As it continues to focus on growing its online presence, newspaper publisher McClatchy on Friday reported a net loss of $37.4 million for this year’s second quarter.
Sacramento-based McClatchy, publisher of The Sacramento Bee and 29 other newspapers, said a significant portion of its quarterly loss included after-tax noncash impairments of $28.8 million on the carrying value of the company’s interest in CareerBuilder LLC and other equity investments.
McClatchy’s stake in CareerBuilder, an online job search site, had a similarly profound effect on its first-quarter earnings, with $76.8 million of its reported quarterly loss of $95.6 million related to a write-down of its investment in the service.
In simple accounting terms, impairment refers to assets that do not have the same value as they did in a prior period, prompting the asset to be revalued and a corresponding charge applied to a company’s net assets.
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In the second quarter of 2016, McClatchy reported a net loss of $14.7 million.
The company reported an adjusted net loss of $6.1 million, which excludes severance and certain other items, in the second quarter of 2017, compared to an adjusted net loss of $1.5 million in the second quarter of 2016.
Digital-only advertising revenue grew 10 percent year over year, to $32.7 million.
“While we continue to see strong headwinds in print advertising, we also are seeing our digital efforts in all aspects of the business moderate those headwinds,” Craig Forman, McClatchy’s president and CEO, said in a statement accompanying Friday’s news release on quarterly earnings.
Later, in a conference call, Forman noted that McClatchy had introduced a flurry of digital initiatives in the first half of this year. Those included an ongoing digital-driven “reinvention” in its newsrooms, including The Sacramento Bee. Forman said digital-only subscriptions ended the second quarter at 91,000, up nearly 14 percent from the second quarter of 2016.
Forman called the various initiatives “necessary changes…for our digital transition…journalism with the speed and the medium that our readers demand.”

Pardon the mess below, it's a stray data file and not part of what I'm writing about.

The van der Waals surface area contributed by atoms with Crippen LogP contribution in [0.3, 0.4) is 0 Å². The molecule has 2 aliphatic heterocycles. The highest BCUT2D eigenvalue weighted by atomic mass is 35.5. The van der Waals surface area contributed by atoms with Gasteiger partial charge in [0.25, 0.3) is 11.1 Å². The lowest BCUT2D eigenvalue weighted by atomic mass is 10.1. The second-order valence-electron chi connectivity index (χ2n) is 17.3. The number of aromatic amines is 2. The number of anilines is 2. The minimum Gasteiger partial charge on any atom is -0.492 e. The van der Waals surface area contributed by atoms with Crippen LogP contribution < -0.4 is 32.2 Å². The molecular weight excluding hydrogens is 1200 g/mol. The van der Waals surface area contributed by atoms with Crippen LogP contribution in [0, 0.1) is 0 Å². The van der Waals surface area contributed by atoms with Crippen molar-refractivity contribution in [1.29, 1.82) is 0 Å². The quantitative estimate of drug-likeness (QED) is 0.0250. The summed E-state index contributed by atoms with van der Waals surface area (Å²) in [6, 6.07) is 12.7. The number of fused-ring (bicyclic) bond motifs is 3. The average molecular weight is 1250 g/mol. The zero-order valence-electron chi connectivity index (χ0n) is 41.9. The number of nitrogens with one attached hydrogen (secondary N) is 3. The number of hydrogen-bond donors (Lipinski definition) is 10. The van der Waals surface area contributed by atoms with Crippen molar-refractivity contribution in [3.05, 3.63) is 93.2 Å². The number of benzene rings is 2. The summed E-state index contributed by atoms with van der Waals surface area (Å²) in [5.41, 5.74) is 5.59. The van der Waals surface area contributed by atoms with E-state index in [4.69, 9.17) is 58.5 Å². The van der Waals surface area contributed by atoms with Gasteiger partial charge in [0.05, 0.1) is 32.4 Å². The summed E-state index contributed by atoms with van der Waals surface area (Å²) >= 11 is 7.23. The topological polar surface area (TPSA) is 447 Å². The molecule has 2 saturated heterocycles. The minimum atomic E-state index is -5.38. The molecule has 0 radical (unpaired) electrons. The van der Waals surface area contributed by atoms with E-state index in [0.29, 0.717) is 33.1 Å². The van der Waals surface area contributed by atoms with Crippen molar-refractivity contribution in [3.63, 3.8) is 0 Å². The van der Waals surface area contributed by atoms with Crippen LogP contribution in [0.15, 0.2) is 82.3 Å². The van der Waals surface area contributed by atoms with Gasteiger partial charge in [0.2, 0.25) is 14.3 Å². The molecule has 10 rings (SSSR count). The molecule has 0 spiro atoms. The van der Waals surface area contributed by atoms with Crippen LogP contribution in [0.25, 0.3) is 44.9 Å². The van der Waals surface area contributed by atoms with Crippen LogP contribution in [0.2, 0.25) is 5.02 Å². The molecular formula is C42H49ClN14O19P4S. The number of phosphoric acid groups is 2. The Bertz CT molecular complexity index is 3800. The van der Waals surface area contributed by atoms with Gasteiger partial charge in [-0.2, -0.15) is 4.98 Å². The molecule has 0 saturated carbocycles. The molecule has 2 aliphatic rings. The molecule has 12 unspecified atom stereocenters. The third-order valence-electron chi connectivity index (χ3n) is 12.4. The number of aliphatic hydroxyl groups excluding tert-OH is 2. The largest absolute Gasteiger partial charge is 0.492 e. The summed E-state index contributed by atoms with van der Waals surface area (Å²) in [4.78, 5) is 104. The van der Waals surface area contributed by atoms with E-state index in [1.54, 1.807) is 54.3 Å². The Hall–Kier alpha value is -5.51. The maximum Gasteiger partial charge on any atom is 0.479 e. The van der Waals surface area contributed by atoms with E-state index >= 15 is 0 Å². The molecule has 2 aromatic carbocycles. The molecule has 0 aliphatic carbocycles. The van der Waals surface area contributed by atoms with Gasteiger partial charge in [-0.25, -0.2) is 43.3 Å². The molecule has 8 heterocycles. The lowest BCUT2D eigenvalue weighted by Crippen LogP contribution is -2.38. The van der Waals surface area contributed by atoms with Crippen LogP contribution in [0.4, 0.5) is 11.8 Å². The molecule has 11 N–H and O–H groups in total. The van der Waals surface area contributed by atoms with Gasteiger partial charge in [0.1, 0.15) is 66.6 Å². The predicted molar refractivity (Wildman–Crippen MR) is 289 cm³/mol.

McClatchy said average total unique and local unique visitors to the company’s online products were 66 million and 16.3 million, respectively, in the second quarter. Those totals represented respective year-over-year gains of 14.6 percent and 10.7 percent. Mobile users represented 60.2 percent of average total unique visitors in the most recent quarter, compared with 52.9 percent in the year-ago period.
Like other newspaper publishers, McClatchy has sustained a prolonged decline in print advertising revenue even as it puts more resources into digital products to capture a greater audience of online readers and advertisers.
The company’s revenue in the second quarter totaled $225.1 million, down 7.1 percent from the second quarter of 2016. Total advertising revenue was $125.2 million, down 11.1 percent from a year ago.
McClatchy announced last month that it had reached an agreement to sell the majority of its 15 percent ownership stake in CareerBuilder LLC in a deal expected to net the Sacramento company $76 million, but that deal is expected to close in this year’s third quarter. McClatchy inherited its CareerBuilder stake as part of its 2006 takeover of newspaper chain Knight Ridder Inc. for $4.4 billion.
CareerBuilder is co-owned by McClatchy, Tegna Inc. and Tribune Media.
The company’s stock closed at $8.52, down 15 cents, on the New York Stock Exchange.